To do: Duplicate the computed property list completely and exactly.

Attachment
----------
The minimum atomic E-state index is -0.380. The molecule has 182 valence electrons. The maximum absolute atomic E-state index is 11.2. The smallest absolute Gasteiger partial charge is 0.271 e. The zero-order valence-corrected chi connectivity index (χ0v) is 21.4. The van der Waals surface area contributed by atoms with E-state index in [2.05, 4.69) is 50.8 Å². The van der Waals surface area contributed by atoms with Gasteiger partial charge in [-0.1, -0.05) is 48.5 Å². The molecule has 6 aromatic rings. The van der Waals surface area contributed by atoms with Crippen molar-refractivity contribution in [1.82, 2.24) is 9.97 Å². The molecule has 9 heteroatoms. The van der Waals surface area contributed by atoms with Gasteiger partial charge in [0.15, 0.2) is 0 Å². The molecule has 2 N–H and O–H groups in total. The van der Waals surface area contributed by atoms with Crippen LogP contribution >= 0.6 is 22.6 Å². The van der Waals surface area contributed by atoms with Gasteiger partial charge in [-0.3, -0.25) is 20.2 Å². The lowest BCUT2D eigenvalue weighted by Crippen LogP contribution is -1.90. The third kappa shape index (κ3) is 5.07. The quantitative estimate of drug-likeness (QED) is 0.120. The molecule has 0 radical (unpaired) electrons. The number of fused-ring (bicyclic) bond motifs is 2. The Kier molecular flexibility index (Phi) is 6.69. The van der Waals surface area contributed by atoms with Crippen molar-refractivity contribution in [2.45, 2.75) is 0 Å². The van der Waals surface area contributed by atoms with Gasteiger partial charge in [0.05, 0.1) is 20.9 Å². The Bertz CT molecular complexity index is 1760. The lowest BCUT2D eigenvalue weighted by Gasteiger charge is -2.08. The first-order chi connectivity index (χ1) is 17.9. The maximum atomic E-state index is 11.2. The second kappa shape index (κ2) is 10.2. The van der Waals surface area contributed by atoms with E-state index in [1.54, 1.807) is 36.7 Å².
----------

The minimum atomic E-state index is -0.380. The molecule has 182 valence electrons. The maximum absolute atomic E-state index is 11.2. The smallest absolute Gasteiger partial charge is 0.271 e. The zero-order valence-corrected chi connectivity index (χ0v) is 21.4. The van der Waals surface area contributed by atoms with E-state index in [2.05, 4.69) is 50.8 Å². The van der Waals surface area contributed by atoms with Gasteiger partial charge in [-0.1, -0.05) is 48.5 Å². The molecule has 6 aromatic rings. The van der Waals surface area contributed by atoms with Crippen molar-refractivity contribution in [1.82, 2.24) is 9.97 Å². The molecule has 9 heteroatoms. The van der Waals surface area contributed by atoms with Gasteiger partial charge in [0.15, 0.2) is 0 Å². The molecule has 2 N–H and O–H groups in total. The van der Waals surface area contributed by atoms with Crippen LogP contribution >= 0.6 is 22.6 Å². The van der Waals surface area contributed by atoms with Gasteiger partial charge in [-0.3, -0.25) is 20.2 Å². The lowest BCUT2D eigenvalue weighted by Crippen LogP contribution is -1.90. The third kappa shape index (κ3) is 5.07. The quantitative estimate of drug-likeness (QED) is 0.120. The molecule has 0 radical (unpaired) electrons. The number of fused-ring (bicyclic) bond motifs is 2. The Kier molecular flexibility index (Phi) is 6.69. The van der Waals surface area contributed by atoms with Crippen molar-refractivity contribution in [2.45, 2.75) is 0 Å². The van der Waals surface area contributed by atoms with Gasteiger partial charge in [0.05, 0.1) is 20.9 Å². The Bertz CT molecular complexity index is 1760. The lowest BCUT2D eigenvalue weighted by Gasteiger charge is -2.08. The first-order chi connectivity index (χ1) is 17.9. The maximum atomic E-state index is 11.2. The second kappa shape index (κ2) is 10.2. The van der Waals surface area contributed by atoms with E-state index in [1.54, 1.807) is 36.7 Å².